Understanding the signs of depression
Depression, it’s a big dark word. Most of us have likely felt ‘a bit depressed’ from time to time. Or perhaps you’ve heard some news that you thought was ‘a bit depressing’. It’s a word we’ve assimilated into our day to day vocabulary to mean things are a bit shit. There is however more to this word. It has a clinical definition, and understanding the signs of what real depression is can help you identify them in yourself and others.
In the clinical sense of the word, depression is a state of being that changes how you think and feel. Someone who is suffering from depression would generally have an overwhelmingly negative self evaluation in most or all aspects of their life. It affects how you see the world, as if the colours have been drained. Churchill famously described depression as if a black dog was following him wherever he went.
In the UK the office of national statistics reported in 2019 one in ten people had suffered from a depressive episode, (lasting at least two weeks). This increased to one in five in 2020. A rise in depression seems understandable given what we have collectively experienced over the past year.
If you do experience depression, the way you experience it will be as unique as you are. There are however ten common traits that you could expect to see:
Feelings of helplessness or hopelessness
Loss of interest in hobbies, work, sex, social activity
Weight changes ( a 5% increase or decrease in a month)
Sleep changes, either needing more or less- perhaps not feeling rested when you wake
Irritability or anger, (this is a more common trait in men)
Loss of energy/ motivation
Self-loathing and negative thinking patterns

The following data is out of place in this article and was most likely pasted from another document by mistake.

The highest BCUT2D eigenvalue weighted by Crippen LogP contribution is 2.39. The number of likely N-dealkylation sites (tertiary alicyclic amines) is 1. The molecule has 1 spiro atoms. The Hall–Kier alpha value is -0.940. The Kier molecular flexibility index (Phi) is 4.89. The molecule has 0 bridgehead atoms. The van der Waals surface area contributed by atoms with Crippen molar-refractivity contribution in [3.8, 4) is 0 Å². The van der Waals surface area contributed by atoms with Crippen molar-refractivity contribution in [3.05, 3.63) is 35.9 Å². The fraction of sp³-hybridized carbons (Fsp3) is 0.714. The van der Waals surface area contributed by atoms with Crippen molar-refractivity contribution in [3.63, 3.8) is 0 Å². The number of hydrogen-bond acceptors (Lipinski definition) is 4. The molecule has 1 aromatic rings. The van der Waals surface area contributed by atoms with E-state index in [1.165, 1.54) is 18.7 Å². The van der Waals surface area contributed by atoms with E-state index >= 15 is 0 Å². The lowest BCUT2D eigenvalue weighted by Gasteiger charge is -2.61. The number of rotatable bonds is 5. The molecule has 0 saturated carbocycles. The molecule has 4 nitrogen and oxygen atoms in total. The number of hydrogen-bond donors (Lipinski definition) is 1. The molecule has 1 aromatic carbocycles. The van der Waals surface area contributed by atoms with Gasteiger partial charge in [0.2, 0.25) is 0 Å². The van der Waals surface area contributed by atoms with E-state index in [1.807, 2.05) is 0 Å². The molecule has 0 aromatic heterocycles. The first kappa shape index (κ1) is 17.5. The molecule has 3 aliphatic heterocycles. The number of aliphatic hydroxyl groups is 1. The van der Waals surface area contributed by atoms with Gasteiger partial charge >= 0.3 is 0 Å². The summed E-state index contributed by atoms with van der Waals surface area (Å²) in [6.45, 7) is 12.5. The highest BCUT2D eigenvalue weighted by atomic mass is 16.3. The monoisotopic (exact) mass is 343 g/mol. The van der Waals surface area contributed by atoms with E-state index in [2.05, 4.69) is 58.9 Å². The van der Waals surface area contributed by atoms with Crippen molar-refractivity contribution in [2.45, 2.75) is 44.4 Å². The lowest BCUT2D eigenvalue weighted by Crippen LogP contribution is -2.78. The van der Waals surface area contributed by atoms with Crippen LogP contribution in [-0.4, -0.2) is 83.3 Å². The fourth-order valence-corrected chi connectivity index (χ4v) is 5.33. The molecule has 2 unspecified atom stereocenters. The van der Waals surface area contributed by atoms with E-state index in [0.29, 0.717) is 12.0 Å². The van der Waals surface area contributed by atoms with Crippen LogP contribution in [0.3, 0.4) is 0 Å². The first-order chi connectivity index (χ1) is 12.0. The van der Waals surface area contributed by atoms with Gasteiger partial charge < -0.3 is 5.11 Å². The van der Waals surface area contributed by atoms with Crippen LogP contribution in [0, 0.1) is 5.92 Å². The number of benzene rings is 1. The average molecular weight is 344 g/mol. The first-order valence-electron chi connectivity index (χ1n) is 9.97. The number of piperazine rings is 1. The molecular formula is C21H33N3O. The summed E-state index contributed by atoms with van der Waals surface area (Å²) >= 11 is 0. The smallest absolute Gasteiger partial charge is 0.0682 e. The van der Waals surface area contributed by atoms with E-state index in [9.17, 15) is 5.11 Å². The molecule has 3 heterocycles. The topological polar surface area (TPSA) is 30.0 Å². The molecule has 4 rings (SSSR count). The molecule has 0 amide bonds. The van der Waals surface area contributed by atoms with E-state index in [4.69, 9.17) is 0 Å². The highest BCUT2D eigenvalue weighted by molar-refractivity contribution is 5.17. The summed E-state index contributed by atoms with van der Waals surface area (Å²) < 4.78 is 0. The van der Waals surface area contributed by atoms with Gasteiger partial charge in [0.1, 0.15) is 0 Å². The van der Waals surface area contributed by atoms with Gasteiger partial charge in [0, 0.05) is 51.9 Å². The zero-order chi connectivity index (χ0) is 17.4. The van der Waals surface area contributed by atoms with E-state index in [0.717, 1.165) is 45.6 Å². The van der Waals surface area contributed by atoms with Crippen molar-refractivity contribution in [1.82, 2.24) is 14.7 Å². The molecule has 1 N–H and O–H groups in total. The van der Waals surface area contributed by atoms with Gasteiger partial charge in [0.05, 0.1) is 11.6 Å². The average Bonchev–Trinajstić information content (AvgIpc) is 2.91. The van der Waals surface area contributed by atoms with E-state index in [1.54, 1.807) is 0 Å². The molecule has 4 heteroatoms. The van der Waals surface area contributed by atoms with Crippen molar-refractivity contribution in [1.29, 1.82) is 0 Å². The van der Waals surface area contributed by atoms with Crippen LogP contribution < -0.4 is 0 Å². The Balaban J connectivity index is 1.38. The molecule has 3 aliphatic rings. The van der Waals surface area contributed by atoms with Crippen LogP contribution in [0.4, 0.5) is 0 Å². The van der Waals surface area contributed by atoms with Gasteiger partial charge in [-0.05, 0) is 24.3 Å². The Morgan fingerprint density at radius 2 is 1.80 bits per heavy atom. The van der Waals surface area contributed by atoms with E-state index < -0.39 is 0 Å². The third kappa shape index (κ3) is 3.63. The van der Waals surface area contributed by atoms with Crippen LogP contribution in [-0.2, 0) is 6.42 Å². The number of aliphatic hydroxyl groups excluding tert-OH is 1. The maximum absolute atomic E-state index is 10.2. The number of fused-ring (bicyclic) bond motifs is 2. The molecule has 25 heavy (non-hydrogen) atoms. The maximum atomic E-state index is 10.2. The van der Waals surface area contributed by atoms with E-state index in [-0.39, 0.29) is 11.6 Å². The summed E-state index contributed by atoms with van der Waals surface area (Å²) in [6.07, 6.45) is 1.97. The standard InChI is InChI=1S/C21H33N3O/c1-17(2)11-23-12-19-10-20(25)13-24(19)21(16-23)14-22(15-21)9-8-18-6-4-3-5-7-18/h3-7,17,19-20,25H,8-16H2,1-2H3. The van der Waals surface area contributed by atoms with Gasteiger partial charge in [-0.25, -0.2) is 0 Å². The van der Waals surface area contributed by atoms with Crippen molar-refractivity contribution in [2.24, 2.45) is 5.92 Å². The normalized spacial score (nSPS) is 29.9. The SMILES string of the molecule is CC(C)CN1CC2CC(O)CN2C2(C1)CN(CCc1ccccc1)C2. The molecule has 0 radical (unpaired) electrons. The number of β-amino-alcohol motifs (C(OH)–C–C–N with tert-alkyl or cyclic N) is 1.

Destructive or reckless behaviours
Lack of ability of focus and concentrate
Unexplained physical pains, (a more common symptom with older people)
If you are reading this list thinking I’ve had all of these, fear not, we’ve all had times of overwhelm. A depressive episode is most commonly defined as lasting at least two weeks, but for some it goes on for years. It may consist of one or a combination of the above factors.
There are also factors that make you more predisposed to depression:
Significant life changing event, a death, divorce or serious illness
Chronic Illness and pain
Family history of depression
Early childhood trauma
Abusing drugs and alcohol
Depression doesn’t have to be a life sentence. Simply because you recognise yourself or someone you know in the above doesn’t mean you will never see or find joy again. If you want to change the way you feel however it will require making changes to your life. This is always easier said than done.
Below are some simple ways you can help support yourself.
Be aware of the food choices you are making. Acknowledge if you are reaching for those crisps or biscuits out of comfort rather than hunger.
Sleep is magical. It’s the brain’s equivalent of putting your phone on to charge. Create a calm environment in your bedroom and get those eight hours a night.
Alcohol and Drugs
Sorry to be the fun police here, but if your mood is low, step away from the booze or whatever you use recreationally. Alcohol is a depressant and the come down from some drugs can often leave you very low for lengthy periods.
To quote Elle Woods, ‘Exercise gives you endorphins and endorphins make you happy’. Moving your body has so many benefits both mentally and physically. Commit time everyday to moving your body in whatever way you enjoy.
I talk about this a lot. I am a firm believer in feelings and emotions being released though either talking to someone or writing. Words are powerful. Use yours to help yourself.
Start small. Every day ask yourself, what one small ‘doable’ thing am I going to do today to help me feel better.
As a caveat if your mood is very low, and simple tips won’t cut it, please reach out to me, a friend or a family member. Please seek the help and support I know you deserve. The Samaritans are open 24/7. In the UK they can be reached on 116 123.
Remember whatever you are going through you aren’t alone.